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Walter Brasch: Slagheap World Airlines announced that in the spirit of national cost cutting, it would cut back its cockpit crew to one pilot and eliminate flight attendants, meals, and life rafts. “This way,” said the president, “we won’t have to penalize our loyal stockholders by lowering our return on investment.”

A Tale of Two Town Halls

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Joseph Palermo: The Republican House members who voted for Paul Ryan’s Ayn Rand wet-dream budget are apparently getting an earful from their constituents.

Beware of the Racial Demagoguery

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Carl Bloice: With public opinion across the political spectrum clearly opposed to slashing the healthcare and retirement programs, any negotiated settlement would be undemocratic.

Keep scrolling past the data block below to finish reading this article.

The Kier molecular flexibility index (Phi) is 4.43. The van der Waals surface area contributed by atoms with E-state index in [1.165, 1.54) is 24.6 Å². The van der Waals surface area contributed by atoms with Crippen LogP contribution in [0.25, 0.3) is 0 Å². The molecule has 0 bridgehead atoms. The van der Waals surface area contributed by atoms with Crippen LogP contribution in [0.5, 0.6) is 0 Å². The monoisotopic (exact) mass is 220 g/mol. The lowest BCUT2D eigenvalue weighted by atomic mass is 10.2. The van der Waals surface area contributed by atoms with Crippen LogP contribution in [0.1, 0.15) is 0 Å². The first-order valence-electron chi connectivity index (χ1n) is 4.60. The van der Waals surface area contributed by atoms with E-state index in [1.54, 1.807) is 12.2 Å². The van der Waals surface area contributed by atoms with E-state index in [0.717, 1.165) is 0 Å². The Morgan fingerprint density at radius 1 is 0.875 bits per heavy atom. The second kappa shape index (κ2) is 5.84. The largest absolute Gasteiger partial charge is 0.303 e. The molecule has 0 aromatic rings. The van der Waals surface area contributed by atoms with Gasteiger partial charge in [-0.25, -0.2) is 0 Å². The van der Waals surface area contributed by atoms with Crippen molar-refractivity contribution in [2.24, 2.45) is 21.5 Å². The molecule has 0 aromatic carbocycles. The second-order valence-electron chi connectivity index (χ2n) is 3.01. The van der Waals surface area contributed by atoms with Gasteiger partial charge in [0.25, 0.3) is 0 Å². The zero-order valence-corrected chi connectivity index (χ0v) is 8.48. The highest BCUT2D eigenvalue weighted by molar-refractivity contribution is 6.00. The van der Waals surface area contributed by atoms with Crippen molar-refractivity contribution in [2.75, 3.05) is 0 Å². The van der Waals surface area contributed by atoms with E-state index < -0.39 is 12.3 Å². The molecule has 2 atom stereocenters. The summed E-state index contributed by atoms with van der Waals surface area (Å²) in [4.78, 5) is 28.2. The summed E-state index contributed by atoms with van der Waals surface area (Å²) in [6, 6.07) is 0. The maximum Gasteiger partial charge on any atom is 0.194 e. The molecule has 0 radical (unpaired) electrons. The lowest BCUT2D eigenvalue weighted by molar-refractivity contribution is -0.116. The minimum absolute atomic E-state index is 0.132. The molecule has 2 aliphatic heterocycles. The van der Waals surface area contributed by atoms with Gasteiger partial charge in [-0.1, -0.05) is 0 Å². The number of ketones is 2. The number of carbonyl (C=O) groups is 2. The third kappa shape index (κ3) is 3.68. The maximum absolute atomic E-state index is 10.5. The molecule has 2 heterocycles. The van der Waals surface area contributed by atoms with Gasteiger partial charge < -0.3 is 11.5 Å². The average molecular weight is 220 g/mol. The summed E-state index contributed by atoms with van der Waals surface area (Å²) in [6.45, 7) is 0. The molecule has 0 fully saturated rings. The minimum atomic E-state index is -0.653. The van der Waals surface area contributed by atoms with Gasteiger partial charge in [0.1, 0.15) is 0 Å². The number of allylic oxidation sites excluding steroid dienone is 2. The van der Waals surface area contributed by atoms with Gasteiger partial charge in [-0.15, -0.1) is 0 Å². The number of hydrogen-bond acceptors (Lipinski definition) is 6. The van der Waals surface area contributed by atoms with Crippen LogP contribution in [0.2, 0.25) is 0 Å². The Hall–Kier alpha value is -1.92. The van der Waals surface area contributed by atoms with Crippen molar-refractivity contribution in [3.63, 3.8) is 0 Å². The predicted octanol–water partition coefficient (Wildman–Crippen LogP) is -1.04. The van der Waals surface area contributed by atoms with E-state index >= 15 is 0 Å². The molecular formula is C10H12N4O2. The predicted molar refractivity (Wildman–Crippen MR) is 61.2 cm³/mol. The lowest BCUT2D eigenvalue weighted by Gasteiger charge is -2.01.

The Fake Budget Debate

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Shamus Cooke: This two-party big lie is not an accident, but an expression of a deeper held belief: that the U.S. government must be directed to meet the needs of the super wealthy who own U.S. corporations.

Why Obama’s Proposal Is Risky

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Robert Reich: The underlying problem isn’t the budget deficit. It’s that so much income and wealth are going to the top that most Americans don’t have the purchasing power to sustain a strong recovery.

Budget Cuts Obama’s Transparency Sites